It would be all too easy to use the supply and demand impacts of the looming recession to go the other way. As a society and for the longer-term economy we can’t afford to make that mistake.
Leaders we want to follow
In both the private and public sector, we have seen the stratospheric increase in the gap between the pay of top leaders and the average employee pay. At the same time there is more and more cynicism about the behaviours of our leaders.
We have high profile leaders in both politics and business becoming increasingly remote and not trusted. How do you gain the trust of those you are asking to follow you if they can’t relate to you, your lifestyle, and values?
I remember after the Boxing Day Tsunami in Thailand our business leader sent every employee a request to give a day’s pay to the charity fundraising for relief work. He kicked it off by donating the few thousand he earned in a day. We had to point out that many employees who were on minimum wage needed every pound they earned to feed and house their families! It’s so easy to enter a bubble and stay there.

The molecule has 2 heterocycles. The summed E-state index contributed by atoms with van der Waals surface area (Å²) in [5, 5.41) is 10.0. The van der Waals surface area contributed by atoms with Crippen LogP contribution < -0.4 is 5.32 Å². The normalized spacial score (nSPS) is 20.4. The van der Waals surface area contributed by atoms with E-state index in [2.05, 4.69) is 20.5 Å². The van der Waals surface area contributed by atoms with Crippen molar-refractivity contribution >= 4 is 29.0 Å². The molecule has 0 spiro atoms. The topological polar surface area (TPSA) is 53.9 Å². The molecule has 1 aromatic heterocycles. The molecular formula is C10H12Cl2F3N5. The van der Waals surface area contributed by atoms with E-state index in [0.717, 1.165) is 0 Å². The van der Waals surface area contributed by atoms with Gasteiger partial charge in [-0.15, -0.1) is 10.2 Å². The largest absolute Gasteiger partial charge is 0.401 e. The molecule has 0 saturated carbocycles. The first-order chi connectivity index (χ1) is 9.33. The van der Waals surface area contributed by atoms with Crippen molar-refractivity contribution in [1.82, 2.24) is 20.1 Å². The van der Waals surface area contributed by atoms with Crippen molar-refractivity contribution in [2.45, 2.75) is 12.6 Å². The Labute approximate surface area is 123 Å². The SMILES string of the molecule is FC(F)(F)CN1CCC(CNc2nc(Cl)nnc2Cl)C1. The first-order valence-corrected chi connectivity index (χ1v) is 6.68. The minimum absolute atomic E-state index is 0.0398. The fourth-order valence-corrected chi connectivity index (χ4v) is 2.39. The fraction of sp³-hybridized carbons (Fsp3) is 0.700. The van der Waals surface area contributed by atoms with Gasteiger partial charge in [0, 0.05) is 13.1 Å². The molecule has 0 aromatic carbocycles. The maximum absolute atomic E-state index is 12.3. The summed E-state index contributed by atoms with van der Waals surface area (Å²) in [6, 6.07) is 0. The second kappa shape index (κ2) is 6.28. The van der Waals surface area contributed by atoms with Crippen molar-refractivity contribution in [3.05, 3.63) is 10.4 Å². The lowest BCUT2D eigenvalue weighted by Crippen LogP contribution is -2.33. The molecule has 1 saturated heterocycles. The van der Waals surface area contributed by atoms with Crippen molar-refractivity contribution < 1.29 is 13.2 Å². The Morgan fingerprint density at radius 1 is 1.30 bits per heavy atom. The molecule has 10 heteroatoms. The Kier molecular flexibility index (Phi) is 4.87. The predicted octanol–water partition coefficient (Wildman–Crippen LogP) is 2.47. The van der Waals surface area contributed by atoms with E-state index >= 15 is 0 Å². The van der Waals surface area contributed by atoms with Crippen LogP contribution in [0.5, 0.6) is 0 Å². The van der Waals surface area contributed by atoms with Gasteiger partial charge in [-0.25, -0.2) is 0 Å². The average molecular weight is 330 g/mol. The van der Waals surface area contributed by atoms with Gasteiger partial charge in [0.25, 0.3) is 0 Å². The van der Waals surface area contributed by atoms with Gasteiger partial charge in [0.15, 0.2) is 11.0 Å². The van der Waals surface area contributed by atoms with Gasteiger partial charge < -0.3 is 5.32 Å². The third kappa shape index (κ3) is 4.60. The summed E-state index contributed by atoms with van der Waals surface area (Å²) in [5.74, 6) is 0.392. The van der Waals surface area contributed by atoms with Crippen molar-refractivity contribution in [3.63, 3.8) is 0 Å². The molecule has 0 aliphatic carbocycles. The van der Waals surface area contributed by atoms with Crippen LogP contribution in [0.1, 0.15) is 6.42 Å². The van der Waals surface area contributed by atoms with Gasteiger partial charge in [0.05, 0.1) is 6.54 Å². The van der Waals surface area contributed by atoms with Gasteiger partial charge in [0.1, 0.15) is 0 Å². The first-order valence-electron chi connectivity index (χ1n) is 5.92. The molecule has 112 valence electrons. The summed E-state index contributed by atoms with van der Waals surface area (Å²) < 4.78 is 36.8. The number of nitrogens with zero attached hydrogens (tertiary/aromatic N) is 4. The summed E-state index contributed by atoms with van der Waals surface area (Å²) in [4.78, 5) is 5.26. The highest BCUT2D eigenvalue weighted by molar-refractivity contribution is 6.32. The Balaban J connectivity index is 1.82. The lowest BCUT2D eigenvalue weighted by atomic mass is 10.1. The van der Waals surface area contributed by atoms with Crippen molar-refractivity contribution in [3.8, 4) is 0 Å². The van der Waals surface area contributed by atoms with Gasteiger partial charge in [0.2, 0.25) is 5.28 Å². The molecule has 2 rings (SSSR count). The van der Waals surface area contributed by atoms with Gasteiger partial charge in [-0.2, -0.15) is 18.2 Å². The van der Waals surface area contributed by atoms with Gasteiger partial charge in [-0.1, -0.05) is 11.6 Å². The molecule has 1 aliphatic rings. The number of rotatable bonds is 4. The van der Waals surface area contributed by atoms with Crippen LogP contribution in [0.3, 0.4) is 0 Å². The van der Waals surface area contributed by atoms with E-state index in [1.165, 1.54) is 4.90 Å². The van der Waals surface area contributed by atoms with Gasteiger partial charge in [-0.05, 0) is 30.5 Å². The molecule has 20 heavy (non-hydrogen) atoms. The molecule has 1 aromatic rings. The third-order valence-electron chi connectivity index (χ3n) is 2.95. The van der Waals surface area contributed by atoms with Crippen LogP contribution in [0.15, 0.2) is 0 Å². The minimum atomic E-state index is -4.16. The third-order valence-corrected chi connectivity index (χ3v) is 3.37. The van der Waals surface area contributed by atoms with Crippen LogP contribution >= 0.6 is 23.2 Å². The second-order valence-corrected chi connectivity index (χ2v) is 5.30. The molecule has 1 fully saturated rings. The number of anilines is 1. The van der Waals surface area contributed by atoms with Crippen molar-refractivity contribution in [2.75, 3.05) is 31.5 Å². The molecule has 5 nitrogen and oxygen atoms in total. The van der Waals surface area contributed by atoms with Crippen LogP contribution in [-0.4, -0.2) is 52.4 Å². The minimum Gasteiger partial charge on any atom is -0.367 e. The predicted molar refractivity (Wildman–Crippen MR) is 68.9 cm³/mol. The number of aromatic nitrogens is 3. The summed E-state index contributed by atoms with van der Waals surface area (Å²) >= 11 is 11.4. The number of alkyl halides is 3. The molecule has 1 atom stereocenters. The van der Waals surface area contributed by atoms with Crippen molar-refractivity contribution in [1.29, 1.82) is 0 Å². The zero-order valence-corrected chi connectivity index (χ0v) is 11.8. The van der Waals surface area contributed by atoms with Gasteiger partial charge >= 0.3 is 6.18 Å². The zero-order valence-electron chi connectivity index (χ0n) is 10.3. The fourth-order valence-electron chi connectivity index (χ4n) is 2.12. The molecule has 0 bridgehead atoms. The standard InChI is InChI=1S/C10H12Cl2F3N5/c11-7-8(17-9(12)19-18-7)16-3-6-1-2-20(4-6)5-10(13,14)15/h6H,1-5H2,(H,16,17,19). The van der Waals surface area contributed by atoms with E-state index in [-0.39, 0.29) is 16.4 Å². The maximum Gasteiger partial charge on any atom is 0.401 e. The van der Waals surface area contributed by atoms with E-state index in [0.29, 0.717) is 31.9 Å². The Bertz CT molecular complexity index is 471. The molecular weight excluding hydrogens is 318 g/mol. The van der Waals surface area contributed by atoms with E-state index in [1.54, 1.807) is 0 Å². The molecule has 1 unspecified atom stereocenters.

We need our leaders to show more humility, to listen and act on the voices of key workers. The clapping, volunteering, and fundraising for the NHS shows the public mood and the public are our employees so let’s create more common purpose across the organisation. Let’s have a more inclusive culture which truly reflects the values we have long had in our corporate blurb.
At least in mental health we continue to see leaders speaking out on their lived experience. Not long ago it would have been unthinkable for a future King to speak out, even though that family had obviously had mental health problems. Nothing is more powerful in reassuring employees that it is OK to be open and honest about mental health than leaders leading by example.
Action on diversity not tokens